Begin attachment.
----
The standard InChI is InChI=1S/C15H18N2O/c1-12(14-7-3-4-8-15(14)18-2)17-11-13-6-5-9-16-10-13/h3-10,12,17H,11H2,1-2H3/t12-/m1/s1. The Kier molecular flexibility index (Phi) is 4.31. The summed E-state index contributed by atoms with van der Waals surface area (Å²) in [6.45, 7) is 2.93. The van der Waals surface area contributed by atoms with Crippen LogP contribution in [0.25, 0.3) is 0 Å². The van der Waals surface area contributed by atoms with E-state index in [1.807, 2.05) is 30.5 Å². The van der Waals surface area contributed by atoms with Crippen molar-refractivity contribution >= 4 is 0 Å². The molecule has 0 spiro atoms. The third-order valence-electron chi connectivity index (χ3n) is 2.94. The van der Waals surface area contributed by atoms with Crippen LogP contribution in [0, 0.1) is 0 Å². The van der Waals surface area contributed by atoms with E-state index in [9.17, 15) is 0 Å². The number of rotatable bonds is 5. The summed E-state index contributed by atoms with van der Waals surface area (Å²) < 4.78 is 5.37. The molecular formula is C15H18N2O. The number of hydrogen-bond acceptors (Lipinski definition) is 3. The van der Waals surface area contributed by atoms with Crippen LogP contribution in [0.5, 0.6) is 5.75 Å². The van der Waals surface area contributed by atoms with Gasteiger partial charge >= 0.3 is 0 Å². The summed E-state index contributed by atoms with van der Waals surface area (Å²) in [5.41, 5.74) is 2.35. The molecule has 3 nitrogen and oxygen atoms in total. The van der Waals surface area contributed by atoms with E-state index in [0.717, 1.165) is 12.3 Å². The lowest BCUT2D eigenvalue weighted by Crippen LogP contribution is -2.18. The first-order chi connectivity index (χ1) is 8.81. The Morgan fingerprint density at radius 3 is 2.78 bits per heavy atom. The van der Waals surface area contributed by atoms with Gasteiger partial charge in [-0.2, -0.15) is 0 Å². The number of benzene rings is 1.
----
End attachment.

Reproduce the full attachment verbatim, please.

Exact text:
The standard InChI is InChI=1S/C15H18N2O/c1-12(14-7-3-4-8-15(14)18-2)17-11-13-6-5-9-16-10-13/h3-10,12,17H,11H2,1-2H3/t12-/m1/s1. The Kier molecular flexibility index (Phi) is 4.31. The summed E-state index contributed by atoms with van der Waals surface area (Å²) in [6.45, 7) is 2.93. The van der Waals surface area contributed by atoms with Crippen LogP contribution in [0.25, 0.3) is 0 Å². The van der Waals surface area contributed by atoms with E-state index in [1.807, 2.05) is 30.5 Å². The van der Waals surface area contributed by atoms with Crippen molar-refractivity contribution >= 4 is 0 Å². The molecule has 0 spiro atoms. The third-order valence-electron chi connectivity index (χ3n) is 2.94. The van der Waals surface area contributed by atoms with Crippen LogP contribution in [0, 0.1) is 0 Å². The van der Waals surface area contributed by atoms with E-state index in [9.17, 15) is 0 Å². The number of rotatable bonds is 5. The summed E-state index contributed by atoms with van der Waals surface area (Å²) < 4.78 is 5.37. The molecular formula is C15H18N2O. The number of hydrogen-bond acceptors (Lipinski definition) is 3. The van der Waals surface area contributed by atoms with Crippen LogP contribution in [0.5, 0.6) is 5.75 Å². The van der Waals surface area contributed by atoms with Gasteiger partial charge >= 0.3 is 0 Å². The summed E-state index contributed by atoms with van der Waals surface area (Å²) in [5.41, 5.74) is 2.35. The molecule has 3 nitrogen and oxygen atoms in total. The van der Waals surface area contributed by atoms with E-state index in [0.717, 1.165) is 12.3 Å². The lowest BCUT2D eigenvalue weighted by Crippen LogP contribution is -2.18. The first-order chi connectivity index (χ1) is 8.81. The Morgan fingerprint density at radius 3 is 2.78 bits per heavy atom. The van der Waals surface area contributed by atoms with Gasteiger partial charge in [-0.2, -0.15) is 0 Å². The number of benzene rings is 1.